Sat. May 28th, 2022

Not so long ago, the International Monetary Fund projected global growth rate would slow to 4.4 percent in 2022. But as I have warned, it is overshadowed by the global risk of US stagflation.

After the disastrous failure of international diplomacy over the Ukraine, As the Ukraine is under fire, the crisis will derail global recovery and increase risk of stagflationary recession. Yet, the crisis was avoidable.

Energy risks amplify stagflation threats

For a long while, the geopolitical risk of the Ukraine has been discounted due to seemingly low economic contagion risks. Russia represents less than 2 percent of the global economy and global trade, and the Ukraine’s role is fractional.

Nonetheless, Russia is the world’s second-largest oil exporter. And the oil market is ill-equipped for major supply disruptions after two years of Covid-19, low inventories and diminished spare capacity. Worse, as supply concerns spur oil stockpiling, price increases escalate.

Moreover, Russia is the world’s largest natural gas exporter. In 2021, it exported around $55.5-billion natural gas to other countries worldwide.

The sanctions will suppress supplies and drive-up prices worldwide. And the European Union is the largest importer of natural gas in the world.

Currently, the US is an oil exporter, accounting for almost 6 percent of global oil exports while producing nearly all the natural gas it uses. Hence, Washington’s penchant for severe sanctions rather than bold multilateral diplomacy.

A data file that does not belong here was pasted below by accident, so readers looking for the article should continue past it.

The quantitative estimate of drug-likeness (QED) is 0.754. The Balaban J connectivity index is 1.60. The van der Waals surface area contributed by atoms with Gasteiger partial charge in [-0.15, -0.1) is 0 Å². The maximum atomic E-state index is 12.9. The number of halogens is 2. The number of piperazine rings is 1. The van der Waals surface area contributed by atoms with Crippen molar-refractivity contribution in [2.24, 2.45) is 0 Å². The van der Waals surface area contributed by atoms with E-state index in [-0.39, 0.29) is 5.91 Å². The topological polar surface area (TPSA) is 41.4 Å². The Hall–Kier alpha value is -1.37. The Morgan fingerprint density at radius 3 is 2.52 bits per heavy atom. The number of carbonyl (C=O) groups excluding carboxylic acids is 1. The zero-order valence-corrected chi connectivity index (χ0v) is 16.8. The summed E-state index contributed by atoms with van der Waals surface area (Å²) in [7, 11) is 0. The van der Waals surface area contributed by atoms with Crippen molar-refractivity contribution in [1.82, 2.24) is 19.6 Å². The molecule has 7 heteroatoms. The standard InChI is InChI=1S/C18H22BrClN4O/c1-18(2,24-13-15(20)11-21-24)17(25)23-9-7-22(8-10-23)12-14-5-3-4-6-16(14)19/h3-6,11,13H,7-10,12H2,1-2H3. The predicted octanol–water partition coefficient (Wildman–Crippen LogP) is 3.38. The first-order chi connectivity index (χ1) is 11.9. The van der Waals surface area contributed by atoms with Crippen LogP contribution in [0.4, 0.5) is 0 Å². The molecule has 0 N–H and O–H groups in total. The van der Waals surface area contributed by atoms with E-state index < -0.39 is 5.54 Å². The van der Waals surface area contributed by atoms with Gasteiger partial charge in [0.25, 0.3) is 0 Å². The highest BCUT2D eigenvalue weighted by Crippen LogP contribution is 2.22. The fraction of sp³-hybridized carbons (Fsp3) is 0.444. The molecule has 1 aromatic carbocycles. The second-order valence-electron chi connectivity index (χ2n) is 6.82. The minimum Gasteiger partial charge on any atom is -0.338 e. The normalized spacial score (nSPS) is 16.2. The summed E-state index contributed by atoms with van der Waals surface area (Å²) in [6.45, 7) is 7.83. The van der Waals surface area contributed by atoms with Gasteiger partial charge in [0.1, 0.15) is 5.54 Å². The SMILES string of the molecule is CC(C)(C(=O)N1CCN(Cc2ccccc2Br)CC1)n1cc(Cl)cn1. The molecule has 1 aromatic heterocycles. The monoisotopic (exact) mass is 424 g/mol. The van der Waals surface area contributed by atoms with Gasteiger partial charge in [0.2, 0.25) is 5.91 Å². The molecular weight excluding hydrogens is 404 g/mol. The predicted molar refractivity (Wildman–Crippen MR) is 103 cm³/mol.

By contrast, Russian gas is vital to the US’ NATO (North Atlantic Treaty Organization) allies Germany (49 percent of gas supply), Italy (46 percent) and France (24 percent). It accounts for much of Europe’s gas imports (42 percent) via pipeline alone.

Overall, energy makes up two-thirds of Europe’s imports from Russia. Perceived supply threats may create painful economic fallout for European countries already grappling with the specter of high inflation.

Supply disruptions compounding commodity risks

Together, Russia and the Ukraine account for a quarter of global wheat exports. The crisis will have an adverse impact, especially in the poorest developing economies. What happens in the Black Sea region will also reverberate across Africa, particularly major importing countries such as Egypt, followed by Sudan, Nigeria, Tanzania, Algeria, Kenya and South Africa.

Since 2020, global grains have been among the key drivers of global food price increases. Now commodities prices will escalate further. Emerging Asia will have to cope with increasing energy and commodity prices and new inflation spikes.

Starting in March or soon thereafter, the US Fed’s impending rate hikes, even if they would prove fewer than initially expected, will compound new macroeconomic vulnerabilities.

The huge economic and geopolitical risks we are witnessing today represent a massive failure of international diplomacy. But why did Russia opt for a path that will hurt it the most in the short term?


Source: Data from SIPRI, IMF

Russia’s allegations: NATO expansion, far-right paramilitaries

Neither the demonization of President Vladimir Putin nor the vilification of Russia and its people can nullify some allegations, particularly the role of NATO expansion and that of far-right extremists in the Ukrainian paramilitary.

As declassified files evidence, a series of security assurances were given to Soviet leaders against NATO expansion from all major US, European and NATO leaders. In 2017, these declassified assurances were posted online by the National Security Archive, an independent US nongovernment organization.

More recently, the Orwellian denials of the role of far-right and neo-Nazi paramilitaries entered an ominous phase. Before Christmas, Russia’s UN motion against the “glorification of Nazism” was passed by more than three of four UN member countries.